I absolutely do not know what the answer is, but our children needed more time in the trees and less time with their screens before this pandemic happened.  This doesn't help get our children outside and it isn't helping them develop interpersonal relationships for the long run.

I do not intend to be part of the problem, but I don't know how to be part of the solution either.

Share this post


Link to post
Share on other sites

Emergent has 25 years experience.

9 Followers; 2 Articles; 3,104 Posts; 68,247 Profile Views

45 minutes ago, lifelearningrn said:

An opinion piece. There are many others.  The truth is we don't KNOW how this is going to play out. 

LOL, not much of a contribution to this discussion. You stated the obvious, that this is an opinion piece.

The Atlantic is a fine, respected, mainstream publication. If you aren't interested in reading the article there, because there are many other articles and opinions, that's fine with me.

 I happen to be interested in this article. It has important insights that I thought worth sharing here.

 

Share this post


Link to post
Share on other sites

lifelearningrn has 6 years experience as a BSN, RN and specializes in School Nursing.

2,385 Posts; 25,099 Profile Views

51 minutes ago, Emergent said:

LOL, not much of a contribution to this discussion. You stated the obvious, that this is an opinion piece.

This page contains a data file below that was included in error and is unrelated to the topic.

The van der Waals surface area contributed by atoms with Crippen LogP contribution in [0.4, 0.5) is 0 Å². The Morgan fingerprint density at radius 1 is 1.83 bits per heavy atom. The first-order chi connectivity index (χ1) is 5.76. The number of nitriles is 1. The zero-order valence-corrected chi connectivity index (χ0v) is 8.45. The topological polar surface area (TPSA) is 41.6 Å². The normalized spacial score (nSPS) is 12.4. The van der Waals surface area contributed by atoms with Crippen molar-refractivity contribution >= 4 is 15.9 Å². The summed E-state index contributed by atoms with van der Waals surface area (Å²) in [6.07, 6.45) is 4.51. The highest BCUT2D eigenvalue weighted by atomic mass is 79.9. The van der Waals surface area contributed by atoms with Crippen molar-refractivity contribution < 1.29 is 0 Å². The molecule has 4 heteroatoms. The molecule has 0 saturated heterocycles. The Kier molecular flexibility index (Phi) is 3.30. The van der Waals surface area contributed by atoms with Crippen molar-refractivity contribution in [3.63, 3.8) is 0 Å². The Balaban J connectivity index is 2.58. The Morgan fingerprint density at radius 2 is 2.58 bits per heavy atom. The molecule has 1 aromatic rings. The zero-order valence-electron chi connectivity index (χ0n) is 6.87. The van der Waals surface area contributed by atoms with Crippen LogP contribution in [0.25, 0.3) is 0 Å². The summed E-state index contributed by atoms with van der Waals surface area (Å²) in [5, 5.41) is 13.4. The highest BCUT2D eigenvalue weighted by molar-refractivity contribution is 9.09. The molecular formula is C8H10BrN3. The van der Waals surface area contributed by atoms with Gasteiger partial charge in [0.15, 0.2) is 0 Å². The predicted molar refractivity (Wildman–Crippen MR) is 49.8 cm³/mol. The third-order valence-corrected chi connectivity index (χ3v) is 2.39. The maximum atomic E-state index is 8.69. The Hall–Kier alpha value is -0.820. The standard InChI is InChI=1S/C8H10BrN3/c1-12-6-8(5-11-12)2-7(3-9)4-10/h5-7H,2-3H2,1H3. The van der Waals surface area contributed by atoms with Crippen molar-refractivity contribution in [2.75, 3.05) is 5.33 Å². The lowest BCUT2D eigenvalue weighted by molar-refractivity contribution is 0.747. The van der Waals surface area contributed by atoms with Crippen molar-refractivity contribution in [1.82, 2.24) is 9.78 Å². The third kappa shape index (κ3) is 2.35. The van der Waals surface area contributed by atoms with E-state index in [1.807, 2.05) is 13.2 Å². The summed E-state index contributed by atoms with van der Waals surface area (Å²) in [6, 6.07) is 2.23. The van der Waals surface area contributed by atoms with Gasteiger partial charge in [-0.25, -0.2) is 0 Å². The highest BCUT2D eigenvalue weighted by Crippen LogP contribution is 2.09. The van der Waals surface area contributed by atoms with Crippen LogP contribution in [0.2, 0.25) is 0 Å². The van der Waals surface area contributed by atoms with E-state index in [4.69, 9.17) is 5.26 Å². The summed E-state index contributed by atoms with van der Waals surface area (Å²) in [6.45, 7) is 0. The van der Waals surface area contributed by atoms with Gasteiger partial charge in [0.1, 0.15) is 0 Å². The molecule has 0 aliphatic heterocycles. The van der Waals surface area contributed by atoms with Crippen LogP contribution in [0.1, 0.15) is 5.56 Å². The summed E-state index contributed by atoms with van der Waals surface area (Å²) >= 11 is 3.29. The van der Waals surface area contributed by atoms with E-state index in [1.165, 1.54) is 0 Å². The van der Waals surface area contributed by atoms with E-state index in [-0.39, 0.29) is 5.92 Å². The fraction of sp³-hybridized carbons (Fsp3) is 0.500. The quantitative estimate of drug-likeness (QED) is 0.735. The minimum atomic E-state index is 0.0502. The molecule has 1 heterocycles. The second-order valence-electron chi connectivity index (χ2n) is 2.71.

The Atlantic is a fine, respected, mainstream publication. If you aren't interested in reading the article there, because there are many other articles and opinions, that's fine with me.

 I happen to be interested in this article. It has important insights that I thought worth sharing here.

 

I read the article. It's an opinion piece, nothing more.  Never in the history have entire countries shut down to contain a pandemic. We don't know if it is going to have a long term positive or long term negative result. Finding editorials to support your personal opinion is easy to do. Even in respected publications. 

Share this post


Link to post
Share on other sites

LibraSunCNM has 10 years experience as a MSN and specializes in OB.

1,404 Posts; 25,897 Profile Views

I agree with the author for the most part.  The frustrating part is how much we simply don't know and how there's no way to find out the answers without some trial and error, which involves loss of human life.  It's terrible but there's nothing we can do---we don't have a crystal ball and research and development into vaccines and treatments is gonna take a long time.  

There are extremists on both sides of the argument, but honestly most people I've met support slow but rational easing back into normal life to see how things go.  The mayor of my moderately sized metro area has laid out what I think is a reasonable plan for ending the current "Safer at Home" restrictions, involving phases that slowly increase the amount of openings, as well as reverting back to the restrictions of the prior phase if there are sharp spikes in the infection rate.  We simply haven't been hit super hard where I live, and while I personally plan to keep staying home for the most part because I'm due with my 2nd baby any moment, I think we need to at least try it out and see what happens.  Maybe that's wishful thinking on my part?